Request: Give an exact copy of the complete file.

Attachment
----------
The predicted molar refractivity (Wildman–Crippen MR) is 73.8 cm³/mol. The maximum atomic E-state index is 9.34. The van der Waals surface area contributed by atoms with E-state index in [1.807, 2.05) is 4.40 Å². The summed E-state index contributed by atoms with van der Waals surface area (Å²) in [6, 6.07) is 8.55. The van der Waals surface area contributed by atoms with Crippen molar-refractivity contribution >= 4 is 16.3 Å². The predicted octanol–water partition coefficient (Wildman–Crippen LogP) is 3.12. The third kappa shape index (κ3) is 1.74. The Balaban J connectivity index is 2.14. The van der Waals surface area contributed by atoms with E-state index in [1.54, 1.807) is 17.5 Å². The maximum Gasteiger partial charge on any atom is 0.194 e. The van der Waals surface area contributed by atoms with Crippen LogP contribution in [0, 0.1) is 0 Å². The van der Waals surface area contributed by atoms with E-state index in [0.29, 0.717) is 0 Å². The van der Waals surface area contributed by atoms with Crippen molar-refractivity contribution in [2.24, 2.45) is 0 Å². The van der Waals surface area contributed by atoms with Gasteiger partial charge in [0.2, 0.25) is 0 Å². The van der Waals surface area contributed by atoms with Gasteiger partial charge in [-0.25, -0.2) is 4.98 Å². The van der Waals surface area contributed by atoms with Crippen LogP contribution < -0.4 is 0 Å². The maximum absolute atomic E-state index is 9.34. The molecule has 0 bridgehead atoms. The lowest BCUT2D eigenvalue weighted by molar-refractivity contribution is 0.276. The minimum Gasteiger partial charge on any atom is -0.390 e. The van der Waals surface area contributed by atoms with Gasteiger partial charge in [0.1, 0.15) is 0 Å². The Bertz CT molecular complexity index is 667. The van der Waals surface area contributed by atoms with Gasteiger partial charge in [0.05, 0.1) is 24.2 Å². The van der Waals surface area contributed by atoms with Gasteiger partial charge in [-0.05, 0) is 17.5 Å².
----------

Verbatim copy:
The predicted molar refractivity (Wildman–Crippen MR) is 73.8 cm³/mol. The maximum atomic E-state index is 9.34. The van der Waals surface area contributed by atoms with E-state index in [1.807, 2.05) is 4.40 Å². The summed E-state index contributed by atoms with van der Waals surface area (Å²) in [6, 6.07) is 8.55. The van der Waals surface area contributed by atoms with Crippen molar-refractivity contribution >= 4 is 16.3 Å². The predicted octanol–water partition coefficient (Wildman–Crippen LogP) is 3.12. The third kappa shape index (κ3) is 1.74. The Balaban J connectivity index is 2.14. The van der Waals surface area contributed by atoms with E-state index in [1.54, 1.807) is 17.5 Å². The maximum Gasteiger partial charge on any atom is 0.194 e. The van der Waals surface area contributed by atoms with Crippen LogP contribution in [0, 0.1) is 0 Å². The van der Waals surface area contributed by atoms with E-state index in [0.29, 0.717) is 0 Å². The van der Waals surface area contributed by atoms with Crippen molar-refractivity contribution in [2.24, 2.45) is 0 Å². The van der Waals surface area contributed by atoms with Gasteiger partial charge in [0.2, 0.25) is 0 Å². The van der Waals surface area contributed by atoms with Gasteiger partial charge in [-0.25, -0.2) is 4.98 Å². The van der Waals surface area contributed by atoms with Crippen LogP contribution < -0.4 is 0 Å². The maximum absolute atomic E-state index is 9.34. The molecule has 0 bridgehead atoms. The lowest BCUT2D eigenvalue weighted by molar-refractivity contribution is 0.276. The minimum Gasteiger partial charge on any atom is -0.390 e. The van der Waals surface area contributed by atoms with Gasteiger partial charge in [0.1, 0.15) is 0 Å². The Bertz CT molecular complexity index is 667. The van der Waals surface area contributed by atoms with Gasteiger partial charge in [0.05, 0.1) is 24.2 Å². The van der Waals surface area contributed by atoms with Gasteiger partial charge in [-0.05, 0) is 17.5 Å².